The Business Year

Mohamed Ebrahim Al Hosani

UAE, ABU DHABI - Economy

Where the Action Is

Director of Regional Development, Western Region Development Council (WRDC)


Mohamed Ebrahim Al Hosani has a degree in Civil Engineering from UAEU and joined the Western Region Development Council (WRDC) in 2007, where he now leads the Regional Development division. He previously worked at the Ruwais Heavy Industrial Complex with Takreer.

Where do the strengths of the Al Gharbia region lie? Al Gharbia is also known as the Western Region of the Abu Dhabi Emirate and accounts for 60% of the […]

Where do the strengths of the Al Gharbia region lie?

Al Gharbia is also known as the Western Region of the Abu Dhabi Emirate and accounts for 60% of the landmass, but only 12% of the population. Despite the low population, it generates 45% of GDP. The region is, therefore, very important socially, economically, and strategically, and the government is paying special attention to it, having created the Western Region Development Council (WRDC). Everyone is working toward the overall development of the Abu Dhabi Emirate, but the government clearly wants to fast-track Al Gharbia. We report to the government, and act as a development agency for the region to deliver the region’s vision and advice on implementing plans for all sectors, all the way from ideas, research, feasibility, to project management and private investments. Therefore, we believe that the region should be the energy base of the UAE. We have the ideas, but we are not an authority per se. Whatever we do toward realizing the vision, such as the planning, implementation, and project management, should ultimately be sold to the people. For that, we need government approval and private sector financing.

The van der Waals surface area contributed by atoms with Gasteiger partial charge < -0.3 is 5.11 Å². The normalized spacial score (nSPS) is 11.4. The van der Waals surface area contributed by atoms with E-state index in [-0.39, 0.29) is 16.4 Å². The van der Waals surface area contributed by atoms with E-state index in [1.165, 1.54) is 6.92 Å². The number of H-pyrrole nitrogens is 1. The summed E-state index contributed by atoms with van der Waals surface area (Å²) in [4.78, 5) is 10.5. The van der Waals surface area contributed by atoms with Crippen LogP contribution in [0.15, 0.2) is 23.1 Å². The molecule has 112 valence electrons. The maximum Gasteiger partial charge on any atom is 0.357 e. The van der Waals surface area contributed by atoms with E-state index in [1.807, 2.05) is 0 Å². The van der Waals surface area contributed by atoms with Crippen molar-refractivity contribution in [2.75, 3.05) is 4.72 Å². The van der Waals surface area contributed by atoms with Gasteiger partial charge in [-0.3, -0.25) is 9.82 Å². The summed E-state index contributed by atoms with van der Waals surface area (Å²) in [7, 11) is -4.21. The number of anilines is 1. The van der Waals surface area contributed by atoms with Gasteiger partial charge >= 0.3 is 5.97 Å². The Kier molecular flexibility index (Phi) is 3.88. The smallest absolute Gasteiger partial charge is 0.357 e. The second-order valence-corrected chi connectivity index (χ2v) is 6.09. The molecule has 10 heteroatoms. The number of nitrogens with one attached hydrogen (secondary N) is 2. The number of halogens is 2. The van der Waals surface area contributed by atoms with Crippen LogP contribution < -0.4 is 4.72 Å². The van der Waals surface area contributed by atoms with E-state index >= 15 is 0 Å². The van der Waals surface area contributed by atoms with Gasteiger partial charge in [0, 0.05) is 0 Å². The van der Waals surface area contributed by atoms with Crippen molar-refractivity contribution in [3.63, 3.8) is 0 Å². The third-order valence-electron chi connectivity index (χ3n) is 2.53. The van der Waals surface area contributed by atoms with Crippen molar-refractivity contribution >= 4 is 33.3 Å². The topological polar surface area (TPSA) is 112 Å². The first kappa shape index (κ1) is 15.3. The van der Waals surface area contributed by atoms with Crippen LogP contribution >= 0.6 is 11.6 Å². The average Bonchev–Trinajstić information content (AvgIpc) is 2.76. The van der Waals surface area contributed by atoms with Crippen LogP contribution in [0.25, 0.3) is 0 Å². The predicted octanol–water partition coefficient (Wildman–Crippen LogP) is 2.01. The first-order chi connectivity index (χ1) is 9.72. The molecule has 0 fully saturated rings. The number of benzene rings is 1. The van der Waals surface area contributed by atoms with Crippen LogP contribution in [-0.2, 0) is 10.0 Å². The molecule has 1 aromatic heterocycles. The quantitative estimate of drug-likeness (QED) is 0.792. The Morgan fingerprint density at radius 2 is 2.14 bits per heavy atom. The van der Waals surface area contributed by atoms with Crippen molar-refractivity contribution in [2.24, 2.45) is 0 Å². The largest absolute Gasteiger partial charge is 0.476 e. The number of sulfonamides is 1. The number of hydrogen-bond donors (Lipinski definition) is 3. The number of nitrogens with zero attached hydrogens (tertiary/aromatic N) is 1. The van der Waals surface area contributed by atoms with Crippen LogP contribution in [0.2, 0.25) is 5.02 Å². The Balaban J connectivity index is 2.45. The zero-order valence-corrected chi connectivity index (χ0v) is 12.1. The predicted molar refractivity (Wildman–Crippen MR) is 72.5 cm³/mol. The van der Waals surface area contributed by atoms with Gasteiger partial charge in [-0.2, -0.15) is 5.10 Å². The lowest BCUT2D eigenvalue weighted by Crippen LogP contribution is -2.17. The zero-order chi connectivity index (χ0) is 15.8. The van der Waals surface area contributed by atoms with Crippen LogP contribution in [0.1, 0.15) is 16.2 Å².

What determines these priorities, and how does the community benefit?

Abu Dhabi has oil and gas, 90% of which is in Al Gharbia. We have the largest gas plant in the world and the biggest oil refinery. We can, therefore, create more supporting industries for those mega investments. The next important sector is petrochemicals. As a growing local and global market, the investment climate is favorable for this sector. However, in Al Gharbia, there is also a local community with limited opportunities. When they see a refinery being built next to a town, people begin to wonder what is in it for them. We have to make sure, therefore, that the communities similarly benefit. This can be done through creating job opportunities for both women and men in addition to providing more scholarships for students and attractive incentives for local entrepreneurs. This results in a multi-faceted positive impact on the economic and social wellbeing of our people.

What tourism-related activities are you promoting?

Sir Bani Yas is the center of Al Gharbia’s tourism market. The government has invested heavily in developing its infrastructure. Liwa is another major destination for tourism. Over 2013, we worked to create new facilities and islands, and we want to introduce a plan for light, small-, and medium-sized projects. At the moment, we are planning a tourism camp and have already received the requisite approvals. Development should begin soon, and is exclusively spearheaded by the private sector. It is called the Liwa Knowledge and Experience Center. Naturally, we also boast larger scale facilities, such as five-star hotels, and we plan to build a number of business hotels in the townships.

There are a number of wider UAE projects at various phases of development around Al Gharbia, such as the new Etihad Rail link. How will this affect the region?

Al Gharbia is the gateway to the UAE, and we expect many visitors; however, we will continue to promote its industrial activities. Phases I and II of Etihad Rail are in Al Gharbia. Yet this is not merely connecting people, but also projects, and will promote light industrial activities. Once the project is complete, it will connect Abu Dhabi and the entire UAE to the outer world.



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